When package architecture is established for a core product line, it can also be modified for a series of products that fall under a different segment. This especially applies to brands with licensed and non-licensed lines of products. There are similarities between both, but the architecture for the licensed product packaging provides more real estate for licensed property communication. Example: Hasbro’s classic Operation board game. Hot licensed properties like Shrek and Buzz Lightyear from Toy Story 3 have landed on the operating table in newer versions of the game. Key design elements of the original Operation game are retained while the licensed property dominates with its own brand communication.
The whole idea behind effective segmentation is to make a product line easier to shop from the consumer’s point of view. From the brand’s, it’s about maximizing the effectiveness of packaging by appealing to the target audience. When consumers can easily identify the best product for their needs within a line sitting within a broader category on the retail shelf, the more likely they are to purchase it. Once visually “trained”, consumers are more likely to repeat those purchases, as long as the brand delivers on its promise.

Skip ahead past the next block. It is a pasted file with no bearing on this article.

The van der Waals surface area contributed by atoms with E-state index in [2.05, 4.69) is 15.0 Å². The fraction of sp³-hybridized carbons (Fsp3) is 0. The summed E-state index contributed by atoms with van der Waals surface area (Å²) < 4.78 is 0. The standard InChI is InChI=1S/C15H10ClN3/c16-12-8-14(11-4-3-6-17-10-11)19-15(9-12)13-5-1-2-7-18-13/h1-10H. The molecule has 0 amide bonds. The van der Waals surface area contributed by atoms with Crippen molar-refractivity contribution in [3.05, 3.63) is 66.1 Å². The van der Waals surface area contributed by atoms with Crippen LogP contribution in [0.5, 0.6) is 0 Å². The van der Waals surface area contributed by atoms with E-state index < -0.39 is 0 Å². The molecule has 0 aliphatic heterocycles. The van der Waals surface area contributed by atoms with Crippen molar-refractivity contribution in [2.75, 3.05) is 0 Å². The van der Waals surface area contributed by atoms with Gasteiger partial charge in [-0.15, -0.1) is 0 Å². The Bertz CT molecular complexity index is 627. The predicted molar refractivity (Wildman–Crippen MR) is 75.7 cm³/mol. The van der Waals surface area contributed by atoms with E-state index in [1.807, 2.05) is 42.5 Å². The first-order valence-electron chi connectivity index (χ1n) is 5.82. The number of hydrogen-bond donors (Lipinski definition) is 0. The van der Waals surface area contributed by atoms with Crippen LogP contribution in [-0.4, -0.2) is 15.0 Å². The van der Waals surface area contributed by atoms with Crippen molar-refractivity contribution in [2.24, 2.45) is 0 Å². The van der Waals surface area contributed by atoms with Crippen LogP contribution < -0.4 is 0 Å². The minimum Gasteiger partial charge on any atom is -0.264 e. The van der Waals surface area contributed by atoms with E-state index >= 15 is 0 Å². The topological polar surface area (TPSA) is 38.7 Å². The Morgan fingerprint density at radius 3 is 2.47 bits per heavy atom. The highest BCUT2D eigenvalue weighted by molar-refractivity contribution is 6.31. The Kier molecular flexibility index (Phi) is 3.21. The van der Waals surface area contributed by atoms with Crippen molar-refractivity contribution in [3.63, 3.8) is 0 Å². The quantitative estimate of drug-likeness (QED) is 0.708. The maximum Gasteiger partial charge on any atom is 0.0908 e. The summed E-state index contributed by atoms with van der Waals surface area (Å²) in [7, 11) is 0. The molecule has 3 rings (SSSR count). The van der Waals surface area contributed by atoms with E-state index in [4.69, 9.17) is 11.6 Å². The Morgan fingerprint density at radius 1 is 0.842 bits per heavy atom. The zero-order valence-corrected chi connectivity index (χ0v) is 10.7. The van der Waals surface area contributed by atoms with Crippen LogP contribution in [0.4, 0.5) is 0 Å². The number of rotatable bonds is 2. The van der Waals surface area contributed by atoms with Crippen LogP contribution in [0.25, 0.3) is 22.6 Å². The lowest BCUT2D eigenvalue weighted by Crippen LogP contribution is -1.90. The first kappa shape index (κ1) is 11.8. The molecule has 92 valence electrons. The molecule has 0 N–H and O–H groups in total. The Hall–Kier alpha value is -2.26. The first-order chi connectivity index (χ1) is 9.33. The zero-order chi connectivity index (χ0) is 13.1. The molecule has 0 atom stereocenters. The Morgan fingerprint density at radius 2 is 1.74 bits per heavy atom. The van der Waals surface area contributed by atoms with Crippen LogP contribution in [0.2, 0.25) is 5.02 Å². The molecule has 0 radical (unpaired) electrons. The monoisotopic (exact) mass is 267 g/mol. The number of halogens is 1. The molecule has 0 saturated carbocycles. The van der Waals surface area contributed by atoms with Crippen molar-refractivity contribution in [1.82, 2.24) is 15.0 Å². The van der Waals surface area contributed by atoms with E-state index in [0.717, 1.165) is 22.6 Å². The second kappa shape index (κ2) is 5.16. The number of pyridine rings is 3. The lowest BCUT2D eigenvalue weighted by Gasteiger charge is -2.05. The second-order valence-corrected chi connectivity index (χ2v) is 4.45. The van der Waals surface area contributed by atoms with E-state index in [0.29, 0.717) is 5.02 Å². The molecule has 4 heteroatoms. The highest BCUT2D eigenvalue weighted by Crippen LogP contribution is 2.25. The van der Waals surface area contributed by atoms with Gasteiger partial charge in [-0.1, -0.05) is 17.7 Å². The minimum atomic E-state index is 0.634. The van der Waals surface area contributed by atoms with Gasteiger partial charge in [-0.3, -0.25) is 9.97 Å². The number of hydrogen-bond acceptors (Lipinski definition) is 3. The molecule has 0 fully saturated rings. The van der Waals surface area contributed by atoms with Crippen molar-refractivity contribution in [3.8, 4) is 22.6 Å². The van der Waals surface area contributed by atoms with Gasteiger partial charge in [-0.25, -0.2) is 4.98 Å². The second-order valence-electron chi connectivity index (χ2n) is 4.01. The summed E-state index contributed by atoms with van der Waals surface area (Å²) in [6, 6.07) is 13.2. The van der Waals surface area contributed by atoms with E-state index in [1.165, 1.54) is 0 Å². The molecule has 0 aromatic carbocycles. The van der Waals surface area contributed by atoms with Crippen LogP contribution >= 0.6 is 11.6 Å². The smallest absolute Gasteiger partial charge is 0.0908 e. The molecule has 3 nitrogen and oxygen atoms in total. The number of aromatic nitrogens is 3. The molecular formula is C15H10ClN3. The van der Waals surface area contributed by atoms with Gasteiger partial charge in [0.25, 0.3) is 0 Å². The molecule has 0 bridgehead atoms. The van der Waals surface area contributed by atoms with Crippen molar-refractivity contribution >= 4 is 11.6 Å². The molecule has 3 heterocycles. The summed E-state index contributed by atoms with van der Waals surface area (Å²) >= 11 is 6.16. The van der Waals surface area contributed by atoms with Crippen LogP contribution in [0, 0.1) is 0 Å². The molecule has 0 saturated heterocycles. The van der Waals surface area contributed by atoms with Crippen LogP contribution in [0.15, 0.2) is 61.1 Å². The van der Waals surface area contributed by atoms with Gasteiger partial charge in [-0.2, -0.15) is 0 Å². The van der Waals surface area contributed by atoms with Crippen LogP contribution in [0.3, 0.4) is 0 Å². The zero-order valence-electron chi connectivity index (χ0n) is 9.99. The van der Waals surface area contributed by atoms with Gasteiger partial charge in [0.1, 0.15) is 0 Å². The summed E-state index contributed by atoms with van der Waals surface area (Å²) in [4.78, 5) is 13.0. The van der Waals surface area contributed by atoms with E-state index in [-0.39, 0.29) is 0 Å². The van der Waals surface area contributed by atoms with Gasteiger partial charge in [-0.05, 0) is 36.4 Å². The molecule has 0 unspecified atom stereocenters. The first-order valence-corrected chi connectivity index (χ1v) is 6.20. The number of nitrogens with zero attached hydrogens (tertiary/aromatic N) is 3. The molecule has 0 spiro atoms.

Creative teams need to understand that the use of color, iconography, imagery and package architecture cannot always stand alone as differentiators, except in rare instances. Brand communication should be carefully and deliberately developed to support the segmentation approach that is ultimately chosen from among the proposed concepts as the best solution.
When properly executed, product line segmentation enables brands to own their categories. If consumer product companies are getting less than optimal results (read: sales and turn) from their branded product lines, it’s time to analyze whether their current segmentation is working or not. Chances are it isn’t. And that means it’s time to execute a refresh.
About the Author
Ted Mininni is President and Creative Director of Design Force, Inc., the leading package and licensing program design consultancy to the consumer product and entertainment industries. Ted's articles have been published in many noteworthy trade and marketing publications, in print and online, such as such as Brandweek, Adweek, Playthings Magazine, Brand Packaging Magazine, Package Design Magazine, Packaging Digest, brandchannel.com, TheDieline.com, MarketingProfs.com, License Magazine and Shelf Impact!, among others. Ted’s articles have also been picked up by international business blogs in Asia, Europe, Africa and the U.S. He is also an ongoing contributor to MarketingProfs.com’s “Daily Fix” blog, POP Online and Beverage World Magazine.
To contact Ted, please call 856.810.2277 x10, or send an email to email@example.com.